Nixon: [unclear] All right.

Kissinger: —we had gotten new photography, and it was nuclear.

Nixon: Yeah. So?

Kissinger: Well, he says they announced it. It’s at the very edge of the understanding. It’s just at the edge of it. And they’re not in Cienfuegos. It’s a gangster thing to do. And I think if it comes up in the press conference, as it may because now the word will get out, I wouldn’t get into the question of whether it violated the understanding.5 But I’d be very tough on what we’re—

Nixon: I’d just say, “There is an understanding and we expect it to be complied with. The Soviets are quite aware of it,” and let it go with that.

Kissinger: Right.

Nixon: And that I—

Kissinger: I won’t comment on every single trip—

Nixon: “I’m not going to comment on it. The Soviets are quite aware.”

Kissinger: Right.

Nixon: Is that enigmatic as hell?

Kissinger: Much better.

[Omitted here is discussion of China and Vietnam.]

[Page 733]

Nixon: The problem here, though, with the Russians and the Chinese, what really helps us, is that they have an enormous problem between each other. They try to cut us, our balls off, and here we are—

Kissinger: I think they’ve never had as tough an opponent in here as you’ve turned out to be.

Nixon: Hm-hmm. In a minute here you’ve got to give [Senator Strom] Thurmond a call, right? And have, I mean, the Russian line that we had agreed to quit, to give up ABM before we have an offensive limitation. But it’s rather awkward language of the communiqué to have at all.6

Kissinger: It says, “Together with.”

Nixon: “Together with.” Goodness, if—aren’t these people stupid up there, though? We say, “We shall concentrate this year on negotiating—”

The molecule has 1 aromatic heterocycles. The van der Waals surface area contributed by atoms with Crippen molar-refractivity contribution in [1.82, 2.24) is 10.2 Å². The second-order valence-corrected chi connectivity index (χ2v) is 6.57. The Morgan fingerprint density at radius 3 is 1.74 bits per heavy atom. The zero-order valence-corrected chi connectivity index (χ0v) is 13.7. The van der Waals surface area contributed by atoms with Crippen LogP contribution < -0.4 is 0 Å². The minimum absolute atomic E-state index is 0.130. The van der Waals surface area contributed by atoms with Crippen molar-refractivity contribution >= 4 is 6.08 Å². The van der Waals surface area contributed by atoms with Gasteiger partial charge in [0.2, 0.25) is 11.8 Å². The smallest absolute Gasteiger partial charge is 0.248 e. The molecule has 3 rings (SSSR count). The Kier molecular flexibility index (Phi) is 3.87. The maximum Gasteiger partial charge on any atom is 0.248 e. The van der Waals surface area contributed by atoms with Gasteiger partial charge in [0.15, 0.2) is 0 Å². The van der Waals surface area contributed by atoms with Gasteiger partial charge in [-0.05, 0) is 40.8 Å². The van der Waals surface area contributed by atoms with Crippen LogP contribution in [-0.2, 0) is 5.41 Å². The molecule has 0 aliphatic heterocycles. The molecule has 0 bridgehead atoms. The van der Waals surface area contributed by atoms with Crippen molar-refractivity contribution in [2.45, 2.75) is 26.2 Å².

Kissinger: But, of course—

Nixon: “—an ABM agreement.” And then, it goes on in the next sentence—

Kissinger: “Together with, we will agree on—”

Nixon: “Together with this, we will agree with that.” You see? That’s all we have to do: say, “Look, you’re off-base, Senator.”

Kissinger: They are—but what is happening is, Mr. President, I really think that the Communists are beginning to dominate some of our media. Six weeks ago, they were—

Nixon: On that, I agree with you.

Kissinger: Because now—

Nixon: I’ve been saying that for years.

Kissinger: I saw a New Republic article in which they castigated you for the SALT thing because you maintained the relationship between offensive and defensive limitations. Here the Russians have already agreed to it, and they’re still hitting away at it, which is, of course, what the Russians really want. And that’s what, if they babble away enough, of course, the Russians will pick it up at the next Helsinki thing. That’s why we should get the summit date fixed.

Nixon: Yeah.

Kissinger: Because then they’ll be reluctant to be too—

Nixon: Well, Henry, no summit, however, under any circumstances, unless we do have an interim SALT agreement to put it to, to put it on the finish there. We have to do that, Henry. To go there without doing that, that’s not even worth our time.

[Page 734]

Kissinger: They may agree to it now, because we can’t be sure. But—

Nixon: Perhaps.

Kissinger: —we’ve got to gamble, I think. We can always sign the Accidental War agreement. We can announce some progress on SALT. If there is a deadlock in Vienna, we can break it at Moscow.

Nixon: Why do you have a summit, then? Fisheries?